After deep and anxious cogitation reaching over weeks, could see but a single way to attain my wish. It was to pen a small volume respecting indoor paupers and the life they led. The subject, it was clear to me, was deeply interesting, and could not but interest the public, if properly handled. Better still for my purpose, it had never been dealt with before; at least, from the points of view from which I saw it. And these points, let me remark, seem to me the only ones from which it can be properly surveyed. Further, a volume on indoor paupers, written by one of themselves — and every line in a workhouse — could hardly fail to excite curiosity. In short, such a book, if at all well written, was bound to prove successful. And such a book I determined to write.


Sunday is not a pleasant day in this house of ours. But as it is, in all its weary dreariness, so it was intended to be, and nothing else. The principle of its managers, that is to say, its guardians, has been from the first to make the place anything rather than an agreeable sojourn; and they have succeeded perfectly in realizing their intent.

The Sabbath among us is a day of rest; emphatically so, or of stagnation rather. We have an hour longer in bed of a morning in the summer. We go to divine service once a day — that is, those of us who belong to the Established Church — and, immediately after supper, we have a troop of preachers let in upon us, who howl at us in the most uncompromising manner, without ever asking leave — very much against the will of many of us, indeed — from half-past six until bedtime. But more of these gentry hereafter.

Beyond this, it may be as well to state, no special provision is made for the spiritual wants of any of the numerous body of Dissenters. We have Baptists, Independents, Congregationalists, etc., among us, and a few Roman Catholics, too. The latter are duly looked to by their priest; but the Dissenters are on Sundays as though they were not. Even Mr. Spurgeon seems to have forgotten that the workhouse contains fellow-sectarians.

As to how we are to spend the eight hours, or thereabouts, that remain after meals, church, and howlers are disposed of, nobody, except ourselves and a few private friends outside; cares in the least.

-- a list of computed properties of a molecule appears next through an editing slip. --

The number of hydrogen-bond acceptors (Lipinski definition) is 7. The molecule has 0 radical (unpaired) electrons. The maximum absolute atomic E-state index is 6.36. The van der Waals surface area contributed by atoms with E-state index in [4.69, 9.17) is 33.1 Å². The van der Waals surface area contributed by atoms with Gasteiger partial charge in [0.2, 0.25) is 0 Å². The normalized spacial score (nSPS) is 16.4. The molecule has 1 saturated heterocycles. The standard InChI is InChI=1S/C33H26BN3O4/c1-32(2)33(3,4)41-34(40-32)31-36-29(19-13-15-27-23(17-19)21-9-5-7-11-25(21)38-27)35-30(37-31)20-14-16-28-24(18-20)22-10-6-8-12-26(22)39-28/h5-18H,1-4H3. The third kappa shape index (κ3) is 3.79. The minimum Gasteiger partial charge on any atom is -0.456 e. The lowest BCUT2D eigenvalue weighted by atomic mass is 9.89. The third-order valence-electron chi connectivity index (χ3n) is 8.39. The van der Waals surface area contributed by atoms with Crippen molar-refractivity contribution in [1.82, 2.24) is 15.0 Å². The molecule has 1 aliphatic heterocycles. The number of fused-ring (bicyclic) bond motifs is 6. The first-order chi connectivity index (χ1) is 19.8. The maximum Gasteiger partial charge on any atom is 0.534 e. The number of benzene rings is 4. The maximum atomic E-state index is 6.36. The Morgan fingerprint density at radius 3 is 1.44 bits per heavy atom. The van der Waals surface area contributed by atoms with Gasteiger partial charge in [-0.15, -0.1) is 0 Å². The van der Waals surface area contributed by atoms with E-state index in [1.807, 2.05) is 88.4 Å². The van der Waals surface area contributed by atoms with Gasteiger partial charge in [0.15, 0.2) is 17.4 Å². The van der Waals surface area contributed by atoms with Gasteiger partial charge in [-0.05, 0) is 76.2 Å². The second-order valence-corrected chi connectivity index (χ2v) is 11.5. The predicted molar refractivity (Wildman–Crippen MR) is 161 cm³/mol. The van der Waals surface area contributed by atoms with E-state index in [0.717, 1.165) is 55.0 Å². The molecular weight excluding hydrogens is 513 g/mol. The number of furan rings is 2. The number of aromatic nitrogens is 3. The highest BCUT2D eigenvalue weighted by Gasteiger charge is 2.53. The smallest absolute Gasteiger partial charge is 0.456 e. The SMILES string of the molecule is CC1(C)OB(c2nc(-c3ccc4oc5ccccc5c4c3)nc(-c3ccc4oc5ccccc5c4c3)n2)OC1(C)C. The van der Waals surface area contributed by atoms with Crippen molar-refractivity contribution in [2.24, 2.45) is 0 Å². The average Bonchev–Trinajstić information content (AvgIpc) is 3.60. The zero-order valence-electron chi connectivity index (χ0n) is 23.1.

The letter-writing of the place is not much: perhaps fifty letters a week may be received and replied to by its hundreds of inmates. Some of the replies are penned as soon after the receipt of the letter as circumstances will permit, but the greater number are deferred till Sundays. Then — always after church — about a dozen men wait their turn for the use of the solitary ink-pot and pen belonging to the apartment. This for the young men's hall. But it is much the same among the old men, and in each of the divisions into which the females are divided.

Letter-writing, however, occupies but a few inmates out of many; and these few for no more than half an hour or so apiece. They get through the rest of the time as the others get through the whole of it — anyhow, and mostly very drearily. The lazy fling themselves on the benches or on the floor in the corners, and doze through the day in a way utterly beyond the comprehension of people with active brains. But this plan of killing time is not peculiar to the workhouse. It is that invariably adopted by the sluggish of the lower classes when lack of funds, or the fact that the public-houses are closed, forbids them to resort to the only livelier means of getting through their leisure that they care to adopt.

Others lounge about the yard in listless fashion; and a most uninteresting promenade that said yard is. It is a broad quadrangle, girt in by the main building and its offices on three sides. The fourth side is bounded by a lofty wall, beyond which rises a high-level railway. We can hear the snorting of the engine, and we can see the steam and smoke, as a train passes; and that is the sum and substance of our intercourse with the world, apart from letters and from the visits of friends once a month.

This yard is covered with gravel from side to side. Not a leaf of grass or green thing is to be seen anywhere. The very sparrows seem to avoid the place. There is none of their chatter in the eaves, and none of their Sunday gambols on the ground. There is nothing whatever, indeed, to relieve the dull monotony of this dullest of haunts.

Here in the summer men lounge on the low wall of the dust-hole, or lie at full length, as in the halls, in the corners or close up against the walls on the sunny side; and here they stroll to and fro, at all seasons, in groups of twos, threes, and fours, but more frequently solitary. If they speak, it is with bated breath, in undertones, as if conscious that the very walls have ears to hear and tongues to tell to the authorities every word that falls. Nor is all this circumspection without reason; for the conversation is mostly in high criticism and censure of the shortcomings of the place, the poorness and scantiness of the food, the harshness — not to say tyranny — of the officials, and the general disregard displayed by the guardians of the wants and wishes of the pauper inmates. These, indeed, are the favourite themes of the talkers, indoors and out.